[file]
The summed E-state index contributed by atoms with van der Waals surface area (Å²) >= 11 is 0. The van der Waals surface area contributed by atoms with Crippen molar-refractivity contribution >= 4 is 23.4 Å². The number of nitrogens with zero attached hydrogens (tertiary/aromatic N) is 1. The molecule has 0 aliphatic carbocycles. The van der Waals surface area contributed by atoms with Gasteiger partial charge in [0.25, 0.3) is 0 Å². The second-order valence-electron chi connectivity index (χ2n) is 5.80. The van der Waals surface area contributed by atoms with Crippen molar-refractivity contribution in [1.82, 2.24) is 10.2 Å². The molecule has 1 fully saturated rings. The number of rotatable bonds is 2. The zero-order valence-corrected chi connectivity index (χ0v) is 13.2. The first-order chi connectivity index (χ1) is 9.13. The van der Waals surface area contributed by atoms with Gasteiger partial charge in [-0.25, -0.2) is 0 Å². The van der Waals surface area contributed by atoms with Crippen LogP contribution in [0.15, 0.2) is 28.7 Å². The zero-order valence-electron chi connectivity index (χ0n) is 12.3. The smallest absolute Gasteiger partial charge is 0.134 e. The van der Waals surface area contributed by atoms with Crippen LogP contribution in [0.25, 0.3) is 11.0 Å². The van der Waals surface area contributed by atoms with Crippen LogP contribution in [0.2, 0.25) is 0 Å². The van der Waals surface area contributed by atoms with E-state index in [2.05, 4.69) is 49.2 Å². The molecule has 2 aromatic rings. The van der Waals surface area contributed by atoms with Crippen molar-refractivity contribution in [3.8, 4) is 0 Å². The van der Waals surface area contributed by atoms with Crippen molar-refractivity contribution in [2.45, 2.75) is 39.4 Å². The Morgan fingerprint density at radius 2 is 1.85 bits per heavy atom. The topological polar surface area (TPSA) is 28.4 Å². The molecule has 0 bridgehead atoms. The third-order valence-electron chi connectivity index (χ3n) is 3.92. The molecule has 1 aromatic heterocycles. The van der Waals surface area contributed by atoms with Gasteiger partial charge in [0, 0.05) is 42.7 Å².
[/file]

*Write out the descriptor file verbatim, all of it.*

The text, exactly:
The summed E-state index contributed by atoms with van der Waals surface area (Å²) >= 11 is 0. The van der Waals surface area contributed by atoms with Crippen molar-refractivity contribution >= 4 is 23.4 Å². The number of nitrogens with zero attached hydrogens (tertiary/aromatic N) is 1. The molecule has 0 aliphatic carbocycles. The van der Waals surface area contributed by atoms with Gasteiger partial charge in [0.25, 0.3) is 0 Å². The second-order valence-electron chi connectivity index (χ2n) is 5.80. The van der Waals surface area contributed by atoms with Crippen molar-refractivity contribution in [1.82, 2.24) is 10.2 Å². The molecule has 1 fully saturated rings. The number of rotatable bonds is 2. The zero-order valence-corrected chi connectivity index (χ0v) is 13.2. The first-order chi connectivity index (χ1) is 9.13. The van der Waals surface area contributed by atoms with Gasteiger partial charge in [-0.25, -0.2) is 0 Å². The van der Waals surface area contributed by atoms with Crippen LogP contribution in [0.15, 0.2) is 28.7 Å². The zero-order valence-electron chi connectivity index (χ0n) is 12.3. The smallest absolute Gasteiger partial charge is 0.134 e. The van der Waals surface area contributed by atoms with Crippen LogP contribution in [0.25, 0.3) is 11.0 Å². The van der Waals surface area contributed by atoms with Crippen LogP contribution in [0.2, 0.25) is 0 Å². The van der Waals surface area contributed by atoms with E-state index in [2.05, 4.69) is 49.2 Å². The molecule has 2 aromatic rings. The van der Waals surface area contributed by atoms with Crippen molar-refractivity contribution in [3.8, 4) is 0 Å². The van der Waals surface area contributed by atoms with Crippen molar-refractivity contribution in [2.45, 2.75) is 39.4 Å². The Morgan fingerprint density at radius 2 is 1.85 bits per heavy atom. The topological polar surface area (TPSA) is 28.4 Å². The molecule has 0 bridgehead atoms. The third-order valence-electron chi connectivity index (χ3n) is 3.92. The molecule has 1 aromatic heterocycles. The van der Waals surface area contributed by atoms with Gasteiger partial charge in [0, 0.05) is 42.7 Å².